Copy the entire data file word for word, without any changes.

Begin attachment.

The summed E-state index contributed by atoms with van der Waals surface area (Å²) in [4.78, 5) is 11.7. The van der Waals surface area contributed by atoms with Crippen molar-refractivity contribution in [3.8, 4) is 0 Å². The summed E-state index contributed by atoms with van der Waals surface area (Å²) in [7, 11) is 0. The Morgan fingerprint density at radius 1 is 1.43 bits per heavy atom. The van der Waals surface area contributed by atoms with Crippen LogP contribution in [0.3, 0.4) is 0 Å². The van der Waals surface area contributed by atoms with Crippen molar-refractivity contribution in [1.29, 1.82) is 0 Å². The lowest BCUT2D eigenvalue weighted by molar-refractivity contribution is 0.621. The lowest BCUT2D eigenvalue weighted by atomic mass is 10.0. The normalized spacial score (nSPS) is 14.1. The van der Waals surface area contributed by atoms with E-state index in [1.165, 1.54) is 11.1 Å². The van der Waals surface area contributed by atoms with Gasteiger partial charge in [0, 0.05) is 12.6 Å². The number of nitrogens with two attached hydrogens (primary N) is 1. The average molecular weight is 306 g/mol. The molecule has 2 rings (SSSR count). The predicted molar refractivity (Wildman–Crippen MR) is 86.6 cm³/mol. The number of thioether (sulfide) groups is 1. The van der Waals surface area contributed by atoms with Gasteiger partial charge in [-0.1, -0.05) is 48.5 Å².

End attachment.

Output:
The summed E-state index contributed by atoms with van der Waals surface area (Å²) in [4.78, 5) is 11.7. The van der Waals surface area contributed by atoms with Crippen molar-refractivity contribution in [3.8, 4) is 0 Å². The summed E-state index contributed by atoms with van der Waals surface area (Å²) in [7, 11) is 0. The Morgan fingerprint density at radius 1 is 1.43 bits per heavy atom. The van der Waals surface area contributed by atoms with Crippen LogP contribution in [0.3, 0.4) is 0 Å². The van der Waals surface area contributed by atoms with Crippen molar-refractivity contribution in [1.29, 1.82) is 0 Å². The lowest BCUT2D eigenvalue weighted by molar-refractivity contribution is 0.621. The lowest BCUT2D eigenvalue weighted by atomic mass is 10.0. The normalized spacial score (nSPS) is 14.1. The van der Waals surface area contributed by atoms with E-state index in [1.165, 1.54) is 11.1 Å². The van der Waals surface area contributed by atoms with Gasteiger partial charge in [0, 0.05) is 12.6 Å². The number of nitrogens with two attached hydrogens (primary N) is 1. The average molecular weight is 306 g/mol. The molecule has 2 rings (SSSR count). The predicted molar refractivity (Wildman–Crippen MR) is 86.6 cm³/mol. The number of thioether (sulfide) groups is 1. The van der Waals surface area contributed by atoms with Gasteiger partial charge in [-0.1, -0.05) is 48.5 Å².